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Montevideo, August 8th 2022 - 16:23 UTC

Tag: Sargassum

  • Tuesday, August 6th 2019 - 10:30 UTC

    The Great Atlantic Sargassum Belt stretches 5.592 miles, fed with rich nutrients from farms along the Amazon river

    
One problem is global warming - the hotter the ocean, the more these weeds reproduce, said Steve Leatherman, at Florida's  International University.

    Slimy, stinky brown seaweed that ruins beachgoers' vacations from Mexico to Florida may be the new normal unless Brazil halts Amazon deforestation, experts say. The culprit, called sargassum, turns clear-blue seawater a murky brown and smells like rotten eggs when it washes ashore and starts to rot.

  • Saturday, July 27th 2019 - 09:46 UTC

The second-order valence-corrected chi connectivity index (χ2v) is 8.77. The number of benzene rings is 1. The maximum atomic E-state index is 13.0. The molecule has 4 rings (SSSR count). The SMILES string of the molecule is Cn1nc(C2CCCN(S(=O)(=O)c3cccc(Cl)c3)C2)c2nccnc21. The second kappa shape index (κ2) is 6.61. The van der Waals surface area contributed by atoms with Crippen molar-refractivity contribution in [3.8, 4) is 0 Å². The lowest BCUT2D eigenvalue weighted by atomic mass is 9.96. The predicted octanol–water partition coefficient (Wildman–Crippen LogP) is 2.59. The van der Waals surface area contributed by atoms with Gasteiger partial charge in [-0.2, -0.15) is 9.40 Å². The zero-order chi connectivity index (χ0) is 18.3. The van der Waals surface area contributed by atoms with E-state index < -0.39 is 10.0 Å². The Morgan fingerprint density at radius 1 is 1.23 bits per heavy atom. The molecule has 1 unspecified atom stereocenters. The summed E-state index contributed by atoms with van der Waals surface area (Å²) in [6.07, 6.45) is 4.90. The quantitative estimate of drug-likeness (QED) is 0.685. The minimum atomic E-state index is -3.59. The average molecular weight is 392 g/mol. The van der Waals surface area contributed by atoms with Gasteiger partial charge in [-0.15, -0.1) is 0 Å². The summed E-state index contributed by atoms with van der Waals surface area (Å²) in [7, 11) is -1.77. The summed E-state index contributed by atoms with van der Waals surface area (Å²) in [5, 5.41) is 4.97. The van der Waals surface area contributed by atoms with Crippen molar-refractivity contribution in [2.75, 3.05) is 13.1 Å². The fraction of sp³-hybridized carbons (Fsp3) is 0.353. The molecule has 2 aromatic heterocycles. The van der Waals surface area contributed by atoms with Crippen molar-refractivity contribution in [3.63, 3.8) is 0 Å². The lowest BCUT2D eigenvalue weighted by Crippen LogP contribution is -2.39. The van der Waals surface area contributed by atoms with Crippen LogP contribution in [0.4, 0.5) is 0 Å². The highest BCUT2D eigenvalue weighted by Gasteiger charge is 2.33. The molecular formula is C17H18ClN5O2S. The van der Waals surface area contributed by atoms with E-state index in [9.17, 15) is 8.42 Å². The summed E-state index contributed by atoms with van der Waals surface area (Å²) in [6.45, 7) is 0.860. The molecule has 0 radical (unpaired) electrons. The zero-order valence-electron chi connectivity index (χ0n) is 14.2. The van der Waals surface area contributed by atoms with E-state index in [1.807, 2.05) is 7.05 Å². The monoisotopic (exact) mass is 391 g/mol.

Caribbean tourists warned of the toxicity of Sargassum on the beaches

    Decomposing Sargassum releases hydrogen sulfide gas and ammonia, which can cause respiratory, skin and neurocognitive symptoms in humans

    Tourists to the Caribbean may not realize that a brown drifting seaweed that's been piling up on beaches in recent years is dangerous, researchers say. Travelers and doctors alike should be aware that prolonged contact with the Sargassum weed, or inhaling the hydrogen sulfide gas it gives off as it decomposes on the beach, can cause heart palpitations, shortness of breath, dizziness, vertigo, headache and skin rashes, the authors write in the Journal of Travel Medicine.

  • Friday, May 17th 2019 - 08:48 UTC

    Sargassum killing Mexico and Caribbean beaches and tourism industry

    Mexico’s Riviera Maya Caribbean coast provides half the country’s tourism revenues, and very little sargassum reached it prior to 2014

    Tourists looking for sun and sand in Mexican resorts like Cancun, Playa del Carmen and Tulum have been disgusted by foul-smelling mounds of sargassum – a seaweed-like algae – piling up on beaches and turning turquoise waters brown, and experts are warning that it may be the new normal.